If you're seeing this message, it means we're having trouble loading external resources on our website.

If you're behind a web filter, please make sure that the domains *.kastatic.org and *.kasandbox.org are unblocked.

Main content

Ethnocentrism and cultural relativism in group and out group

Video transcript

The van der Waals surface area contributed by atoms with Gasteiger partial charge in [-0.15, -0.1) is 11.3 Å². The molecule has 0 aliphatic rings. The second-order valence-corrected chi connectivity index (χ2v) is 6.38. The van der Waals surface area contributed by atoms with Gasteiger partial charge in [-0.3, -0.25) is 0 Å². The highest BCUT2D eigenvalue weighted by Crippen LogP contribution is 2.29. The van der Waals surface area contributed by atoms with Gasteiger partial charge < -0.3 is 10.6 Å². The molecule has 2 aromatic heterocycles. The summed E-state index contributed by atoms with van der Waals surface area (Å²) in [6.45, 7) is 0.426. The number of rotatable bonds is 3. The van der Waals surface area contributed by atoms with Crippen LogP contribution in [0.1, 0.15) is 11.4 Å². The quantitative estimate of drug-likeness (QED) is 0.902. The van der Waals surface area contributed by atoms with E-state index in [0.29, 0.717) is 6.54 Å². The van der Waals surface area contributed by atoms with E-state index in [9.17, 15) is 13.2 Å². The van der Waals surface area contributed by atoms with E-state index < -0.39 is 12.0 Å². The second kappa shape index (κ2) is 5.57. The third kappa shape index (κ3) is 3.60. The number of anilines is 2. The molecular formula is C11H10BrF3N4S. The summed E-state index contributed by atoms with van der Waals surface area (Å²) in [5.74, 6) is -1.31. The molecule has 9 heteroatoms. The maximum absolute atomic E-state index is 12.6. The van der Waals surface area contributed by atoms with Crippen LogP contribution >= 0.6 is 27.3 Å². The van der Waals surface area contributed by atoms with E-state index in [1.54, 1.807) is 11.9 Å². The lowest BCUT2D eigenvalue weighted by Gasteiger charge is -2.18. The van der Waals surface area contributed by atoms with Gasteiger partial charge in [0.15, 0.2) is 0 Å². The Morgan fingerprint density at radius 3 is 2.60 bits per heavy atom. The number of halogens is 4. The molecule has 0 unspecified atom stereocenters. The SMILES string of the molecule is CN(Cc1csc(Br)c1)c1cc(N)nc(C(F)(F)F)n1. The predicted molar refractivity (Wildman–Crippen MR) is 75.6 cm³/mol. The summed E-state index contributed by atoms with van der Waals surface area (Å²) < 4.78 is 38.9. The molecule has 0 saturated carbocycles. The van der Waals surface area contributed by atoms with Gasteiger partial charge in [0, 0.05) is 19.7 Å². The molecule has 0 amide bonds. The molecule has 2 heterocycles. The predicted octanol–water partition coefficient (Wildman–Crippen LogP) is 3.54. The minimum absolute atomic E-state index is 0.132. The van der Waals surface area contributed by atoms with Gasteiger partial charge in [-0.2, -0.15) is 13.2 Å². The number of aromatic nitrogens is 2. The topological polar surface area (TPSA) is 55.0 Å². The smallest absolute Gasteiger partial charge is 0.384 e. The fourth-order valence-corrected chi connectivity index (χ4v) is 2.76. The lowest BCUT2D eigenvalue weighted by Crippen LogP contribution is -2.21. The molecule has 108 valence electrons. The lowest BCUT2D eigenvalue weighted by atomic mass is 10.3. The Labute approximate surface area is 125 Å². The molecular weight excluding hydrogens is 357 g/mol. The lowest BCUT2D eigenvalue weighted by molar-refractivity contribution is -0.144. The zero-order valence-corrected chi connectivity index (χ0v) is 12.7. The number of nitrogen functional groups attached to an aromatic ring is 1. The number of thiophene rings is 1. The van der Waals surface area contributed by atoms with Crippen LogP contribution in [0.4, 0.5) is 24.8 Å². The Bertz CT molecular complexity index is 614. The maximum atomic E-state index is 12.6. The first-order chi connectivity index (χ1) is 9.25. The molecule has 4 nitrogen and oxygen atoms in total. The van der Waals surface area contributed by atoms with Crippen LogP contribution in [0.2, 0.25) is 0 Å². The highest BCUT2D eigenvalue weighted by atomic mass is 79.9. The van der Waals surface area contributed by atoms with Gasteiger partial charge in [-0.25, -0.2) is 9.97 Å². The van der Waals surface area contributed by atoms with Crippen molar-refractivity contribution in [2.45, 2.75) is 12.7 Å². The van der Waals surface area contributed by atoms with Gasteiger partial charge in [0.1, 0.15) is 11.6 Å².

- [Voiceover] Okay, so you go over to a friend's house and you get served up a plate of crispy fried insects. How do you respond to this? How you respond really depends on whether you normally eat crispy fried insects or not. Is it part of your culture to have this dish? If it isn't, let us think of the different ways in which you can react. One of the ways you can react is to say, "Oh, my gosh, this is disgusting! "This is wrong, I don't want anything to do with this." One of the things that we're doing here is that we're judging your friend's culture from the position of your own culture. What's the alternative way that we can actually judge a situation? One of the other things we can say is, "Yeah, you know what? "I can see why he likes this dish." It might not be for me, but I can see why he likes it. What are we doing here? We are actually, again, assessing and judging our friend's culture, but from a different viewpoint. We're judging and understanding their culture from within their culture. These different perspectives outlined ... That's why I drew this semicircle that you can see here, because, really, how we view these fried insects, how we view them is down to our own, the kind of cultural perspective that we take. These different cultural perspectives actually have their own terms. One term that I want, if we're going to judge another person's culture from our own culture, and really say things like, this is disgusting, this is right or this is wrong, whether it's to do with food, religion, politics, or any customs or rituals, or anything else, what we're doing is we're becoming very ethnocentric. What being ethnocentric means is that we are really judging our own culture to be superior to that of others. On the opposite side, as we start to look at cultural events, whether it's the food or any other cultural event, or cultural phenomenon, from a perspective of the other person's culture, we start to move into the concept of cultural relativism. What cultural relativism means, is that there's no right, absolute right or wrong, but we have different cultures who are themselves valid. Cultural relativism can somewhat falter if someone uses it to conduct activities that really violate the rights and dignity of our fellow human beings, no matter what culture they are in or from. That's something important for us to also consider. Now, based on our insect dish, I want to talk to you a little bit about groups. What I want to do is talk to you about groups by mentioning ... I want to talk to you about groups and how groups are formed. So, let us take this first group over here. This group will think that insects are pests and they're not to be eaten. Let's draw a few different people that could be part of this group. The second group really thinks of insects as dinner. Let's draw a few of them over here. The reason why groups form is that people within groups share some kind of psychological connection with their peers, so that could be related to their love of insect dishes or it could be related to politics, it could be related to spirituality, any other cultural issues. It could relate to anything at all, in fact. Let us label these groups. If we are actually in this group ourselves, let's label this "Us" and let's label the dinner group "Them." Let's use some more formal titles. Instead of saying "Us" we can actually refer to this as the "in" group, the group that we are in, and the group that we are kind of psychologically most connected with. "Them" becomes something called the "out" group. What we know is that people in the "in" group demonstrate a lot stronger interactions than people who are in the "out" group, then their interactions with people who are in a different, in the "out," so these interactions are weaker. The other thing is that not only are these interactions stronger, or more common, but they may potentially be more influential as well. But certain funny things can kind of happen in groups. One of the things that can happen is we can have something happen called in group favoritism. What do I mean by that? In in group favoritism, we tend to favor people who are in our group, who share whatever this psychological attribute is that we feel connected to. In this circumstance, we are very friendly towards the people in our "in" group. But what about the people outside? What about the "Them," the "out" group? What do we do towards them? With the people in the "out" group, we are actually dead set neutral. We don't extend them the favor. We don't go out of our way to help. We're not nasty or horrible or unkind, we just don't give them the favors that we do to our "in" group. Now, there's another phenomenon where we might be a little bit nastier to the "out" group, and that's called out group derogation. In out group derogation what we find is that, again, we are super-friendly and super-nice to our "in" group, but when it comes to the "out" group, we are not so friendly. We're actually mean. We might actually discriminate. This tends to happen, out group derogation can actually happen if we feel that the "out" group is in some way threatening to undermine or stop our "in" group from achieving success. One last thing I wanted to mention is the idea of group polarization. This is a phenomenon where the decision-making machine, that is the group, makes decisions that are more extreme than any of the individual members would be inclined to make. The group's opinions and actions and decision-making may actually become more extreme than what their individual members wanted. This can effectively turbo charge any of these other processes that are going on, and also turbo charge the groups' viewpoints. For example, if the group thinks insects are pests, are they going to set up a fumigation society for the local neighborhood? I mean, I'm saying that in jest, but, you know, I hope the point is made.